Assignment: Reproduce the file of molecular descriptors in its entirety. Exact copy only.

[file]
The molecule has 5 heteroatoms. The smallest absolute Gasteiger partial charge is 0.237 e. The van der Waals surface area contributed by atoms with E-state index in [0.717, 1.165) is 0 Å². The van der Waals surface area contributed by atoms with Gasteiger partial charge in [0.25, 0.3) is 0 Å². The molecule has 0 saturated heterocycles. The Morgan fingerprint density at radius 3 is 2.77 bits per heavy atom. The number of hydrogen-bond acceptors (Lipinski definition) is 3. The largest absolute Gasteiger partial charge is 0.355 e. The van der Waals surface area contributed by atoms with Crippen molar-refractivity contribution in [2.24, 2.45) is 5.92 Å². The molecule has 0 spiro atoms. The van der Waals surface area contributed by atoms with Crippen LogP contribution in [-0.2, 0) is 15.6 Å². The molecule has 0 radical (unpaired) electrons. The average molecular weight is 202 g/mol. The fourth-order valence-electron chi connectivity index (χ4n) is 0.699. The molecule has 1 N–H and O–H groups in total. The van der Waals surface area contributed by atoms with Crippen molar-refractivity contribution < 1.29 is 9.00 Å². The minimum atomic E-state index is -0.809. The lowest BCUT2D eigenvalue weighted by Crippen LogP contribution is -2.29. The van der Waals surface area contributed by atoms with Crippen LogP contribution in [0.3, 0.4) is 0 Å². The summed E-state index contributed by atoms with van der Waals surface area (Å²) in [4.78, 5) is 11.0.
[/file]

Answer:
The molecule has 5 heteroatoms. The smallest absolute Gasteiger partial charge is 0.237 e. The van der Waals surface area contributed by atoms with E-state index in [0.717, 1.165) is 0 Å². The van der Waals surface area contributed by atoms with Gasteiger partial charge in [0.25, 0.3) is 0 Å². The molecule has 0 saturated heterocycles. The Morgan fingerprint density at radius 3 is 2.77 bits per heavy atom. The number of hydrogen-bond acceptors (Lipinski definition) is 3. The largest absolute Gasteiger partial charge is 0.355 e. The van der Waals surface area contributed by atoms with Crippen molar-refractivity contribution in [2.24, 2.45) is 5.92 Å². The molecule has 0 spiro atoms. The van der Waals surface area contributed by atoms with Crippen LogP contribution in [-0.2, 0) is 15.6 Å². The molecule has 0 radical (unpaired) electrons. The average molecular weight is 202 g/mol. The fourth-order valence-electron chi connectivity index (χ4n) is 0.699. The molecule has 1 N–H and O–H groups in total. The van der Waals surface area contributed by atoms with Crippen molar-refractivity contribution < 1.29 is 9.00 Å². The minimum atomic E-state index is -0.809. The lowest BCUT2D eigenvalue weighted by Crippen LogP contribution is -2.29. The van der Waals surface area contributed by atoms with Crippen LogP contribution in [0.3, 0.4) is 0 Å². The summed E-state index contributed by atoms with van der Waals surface area (Å²) in [4.78, 5) is 11.0.